Thursday, July 19, 2007

As the Dollar Plummets

So as I look forward to my brief European sojourn at summer's end, today's New York Times tells me how I will hardly be able to afford a coffee. The good news is that I had a visit from my most wonderful souvenir of Belfast-- you remember, the place that was the apotheosis of problems until George Bush switched the focus-- Fiona, who was, when I visited there for a piece for the Journal, the Lady Mayoress, married to David Alderdice, a moderate, a philosophy and position no more favored there than it is here, given as we seem to be to an age of extremists. Fiona is more than a breath of fresh air, she is a zephry. So I was able to fully appreciate where and how I live through her very clear, blue eyes. Also we went to a spa in Lake Arrowhead where none have gone before from my circle, which is about the size of a rubberband. All the men wear baseball caps, so my mother, if alive or reincarnated, with her addiction to believing men were the solution, would not find it good prospecting. But it was interesting to discover the high desert region near San Bernardino, and having missed the turnoff to 10 on the way out of town, we traveled unintentionally to El Segundo, where surely no one from Northern Ireland has ever been. Anyone can go to Las Vegas.
Having returned Sunday night in time to go to the theater, in order to make her trip as close as you can in LA to cosmopolitan, we attended the Pasadena Playhouse re-production of 'Can Can'. Here, my review.

The much touted re-do revival at the Pasadena Playhouse of the 1953 Cole Porter-Abe Burrows musical 'Can Can' did not live up to expectations, yet another argument why you shouldn't have them. In spite of great sets by Roy Christopher, promises in the program and in publicity for the show, which features for all of its failings a few miracle songs, it remains a disappointment. The problems of the original book have not been solved; the first few songs are third rate Porter, and silly. But when a male lead with a truly wondrous voice opens up his throat and his talent in the bridge of a ballad, "I am in Love"-- you remember what a great musical comedy was about. They don't make 'em like that anymore.
Not that this was that good in the first place. But it is an elevation to the spirit to hear a truly musicianly phrase sung by a genuine Broadway voice, even if Broadway is three thousand miles away, and this kind of musical is over half a century old. Kevin Earley, as Aristede Forestier, the uptight magistrate who doesn't want those naughty dances, has the glorious pipes, and is winning (enough) in a role that is stilted and cliched. Allegedly this was written as an homage to the late, great Abe Burrows, whose son Jim, the writer, is a hero to David Lee, the re-Creator, in partnership with Joel Fields. Lee is one of the brains behind 'Frasier', but his real love is supposedly the theater. In particular, the musical theater, which 'Can Can' is a sometimes satisfying remnant of. But the show that failed the first time isn't fully rescuscitated now, in spite of all efforts to breathe life into it. Still, Lord, Lord, there are those songs! "C'est Magnifique." "I Love Paris." Not even Porter at his best, they are still pulse-quickeningly better than most of what we've had since, and anything we have now. Hum me a ballad from 'A Light in the Piazza.'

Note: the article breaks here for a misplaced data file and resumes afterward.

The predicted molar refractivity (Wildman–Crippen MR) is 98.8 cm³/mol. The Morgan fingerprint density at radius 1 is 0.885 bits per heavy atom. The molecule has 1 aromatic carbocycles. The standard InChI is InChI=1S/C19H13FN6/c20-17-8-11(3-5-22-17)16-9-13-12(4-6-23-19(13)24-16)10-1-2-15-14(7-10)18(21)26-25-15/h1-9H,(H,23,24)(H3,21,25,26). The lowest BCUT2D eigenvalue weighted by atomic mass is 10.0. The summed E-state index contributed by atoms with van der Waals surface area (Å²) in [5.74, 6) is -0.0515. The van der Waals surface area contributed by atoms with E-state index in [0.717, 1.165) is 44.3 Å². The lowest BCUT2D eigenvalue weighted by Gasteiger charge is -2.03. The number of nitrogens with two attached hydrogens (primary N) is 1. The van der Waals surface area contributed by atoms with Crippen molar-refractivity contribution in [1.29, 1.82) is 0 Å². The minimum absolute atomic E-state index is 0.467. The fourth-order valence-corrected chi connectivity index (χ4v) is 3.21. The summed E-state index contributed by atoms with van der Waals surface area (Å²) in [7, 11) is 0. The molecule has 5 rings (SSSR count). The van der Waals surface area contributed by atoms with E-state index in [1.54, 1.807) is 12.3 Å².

MIchelle Duffy makes a noble go at the role of Pistache, the scampish proprietress of the Bal du Paradis in Monmartre, circa the '90s(the ones before the last.) In rehearsal and in full view, derriere too, is the dance that's causing all the fuss. Pistache has a passion for the success of her demimondaine dance hall, and a past deep amour for Forestier, the back story Lee and Fields have given them to enrich the book and make it work. It still doesn't. But she looks darkly attractive, in wonderful gowns by Randy Gardell, and tries to seem savvy in the songs, but isn't. Her voice is okay, but as Pistache she makes a Pastiche of such simple and wonderful lyrics as 'Oo La La... c'est magnifique!' running the words and the notes together in an arythmic way, a clear try for originality in a song she treats as though we have heard it every day and are tired of the same old delivery. In fact, we have not heard it, or anything like it in a musical for far too long, so it would be a treat to have it sung straight out, authentically.
Wonderful things are done by the orchestra, a good joke that is played on and with the audience. Adorable as a would-be dancer in the Bal du Paradis, is Yvette Tucker, whose energy and smile are radiant. She is partnered with Amis Talai as a sculptor who lives off her and whose supposed talent is later revealed as ludicrous which is supposed to make a comedic point. It doesn't. Except maybe 'Let Sleeping Musicals Lie.' But, wait a minute! Isn't it great to hear those songs?

So there you have it. My debut as a theater critic. You will not be stunned to know that the online theater website I wrote that for as a favor turned down the review, saying... what was it exactly...? that I should make it kinder and gentler, that that was what gave critics a bad name. Really? i thought that was what made them honest and sometimes witty.
In the same e-mail slog that brought me my debut's rejection came news that three Jane Austen novels, author disguised, character's names changed, chapters and outlines offered, had been turned down for representation by eighteen British literary agents, saying they would not know how to place them.